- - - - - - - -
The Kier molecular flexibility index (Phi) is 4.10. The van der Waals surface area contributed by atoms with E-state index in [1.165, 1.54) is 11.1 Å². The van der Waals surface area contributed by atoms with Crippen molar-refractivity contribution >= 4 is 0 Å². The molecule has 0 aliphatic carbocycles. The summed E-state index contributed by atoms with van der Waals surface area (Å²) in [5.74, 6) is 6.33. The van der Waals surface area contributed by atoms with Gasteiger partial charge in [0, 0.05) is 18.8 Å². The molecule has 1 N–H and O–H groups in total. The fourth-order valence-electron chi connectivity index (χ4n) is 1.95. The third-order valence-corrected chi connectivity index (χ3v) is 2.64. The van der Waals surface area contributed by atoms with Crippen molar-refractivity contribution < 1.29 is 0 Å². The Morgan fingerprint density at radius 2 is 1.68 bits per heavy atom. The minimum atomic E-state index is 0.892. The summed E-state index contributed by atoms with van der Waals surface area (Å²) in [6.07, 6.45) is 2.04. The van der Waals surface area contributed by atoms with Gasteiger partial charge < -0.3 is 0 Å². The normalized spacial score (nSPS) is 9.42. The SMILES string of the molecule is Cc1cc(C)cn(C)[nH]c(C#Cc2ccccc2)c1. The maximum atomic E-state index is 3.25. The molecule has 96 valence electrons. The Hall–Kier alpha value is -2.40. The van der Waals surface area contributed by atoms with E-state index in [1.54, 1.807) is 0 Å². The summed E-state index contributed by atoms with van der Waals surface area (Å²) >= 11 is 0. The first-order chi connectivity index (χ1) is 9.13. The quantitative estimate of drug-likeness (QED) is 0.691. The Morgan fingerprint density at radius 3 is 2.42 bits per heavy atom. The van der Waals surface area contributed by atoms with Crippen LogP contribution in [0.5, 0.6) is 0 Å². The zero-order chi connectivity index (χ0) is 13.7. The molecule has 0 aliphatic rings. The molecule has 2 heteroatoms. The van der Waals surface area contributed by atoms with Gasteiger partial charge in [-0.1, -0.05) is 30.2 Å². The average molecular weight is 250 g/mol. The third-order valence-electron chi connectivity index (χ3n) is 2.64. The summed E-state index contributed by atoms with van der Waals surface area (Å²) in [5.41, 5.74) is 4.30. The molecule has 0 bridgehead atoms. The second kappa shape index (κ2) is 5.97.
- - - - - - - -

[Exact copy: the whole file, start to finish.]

The Kier molecular flexibility index (Phi) is 4.10. The van der Waals surface area contributed by atoms with E-state index in [1.165, 1.54) is 11.1 Å². The van der Waals surface area contributed by atoms with Crippen molar-refractivity contribution >= 4 is 0 Å². The molecule has 0 aliphatic carbocycles. The summed E-state index contributed by atoms with van der Waals surface area (Å²) in [5.74, 6) is 6.33. The van der Waals surface area contributed by atoms with Gasteiger partial charge in [0, 0.05) is 18.8 Å². The molecule has 1 N–H and O–H groups in total. The fourth-order valence-electron chi connectivity index (χ4n) is 1.95. The third-order valence-corrected chi connectivity index (χ3v) is 2.64. The van der Waals surface area contributed by atoms with Crippen molar-refractivity contribution < 1.29 is 0 Å². The Morgan fingerprint density at radius 2 is 1.68 bits per heavy atom. The minimum atomic E-state index is 0.892. The summed E-state index contributed by atoms with van der Waals surface area (Å²) in [6.07, 6.45) is 2.04. The van der Waals surface area contributed by atoms with Gasteiger partial charge < -0.3 is 0 Å². The normalized spacial score (nSPS) is 9.42. The SMILES string of the molecule is Cc1cc(C)cn(C)[nH]c(C#Cc2ccccc2)c1. The maximum atomic E-state index is 3.25. The molecule has 96 valence electrons. The Hall–Kier alpha value is -2.40. The van der Waals surface area contributed by atoms with E-state index in [1.54, 1.807) is 0 Å². The summed E-state index contributed by atoms with van der Waals surface area (Å²) >= 11 is 0. The first-order chi connectivity index (χ1) is 9.13. The quantitative estimate of drug-likeness (QED) is 0.691. The Morgan fingerprint density at radius 3 is 2.42 bits per heavy atom. The van der Waals surface area contributed by atoms with Crippen LogP contribution in [0.5, 0.6) is 0 Å². The zero-order chi connectivity index (χ0) is 13.7. The molecule has 0 aliphatic rings. The molecule has 2 heteroatoms. The van der Waals surface area contributed by atoms with Gasteiger partial charge in [-0.1, -0.05) is 30.2 Å². The average molecular weight is 250 g/mol. The third-order valence-electron chi connectivity index (χ3n) is 2.64. The summed E-state index contributed by atoms with van der Waals surface area (Å²) in [5.41, 5.74) is 4.30. The molecule has 0 bridgehead atoms. The second kappa shape index (κ2) is 5.97.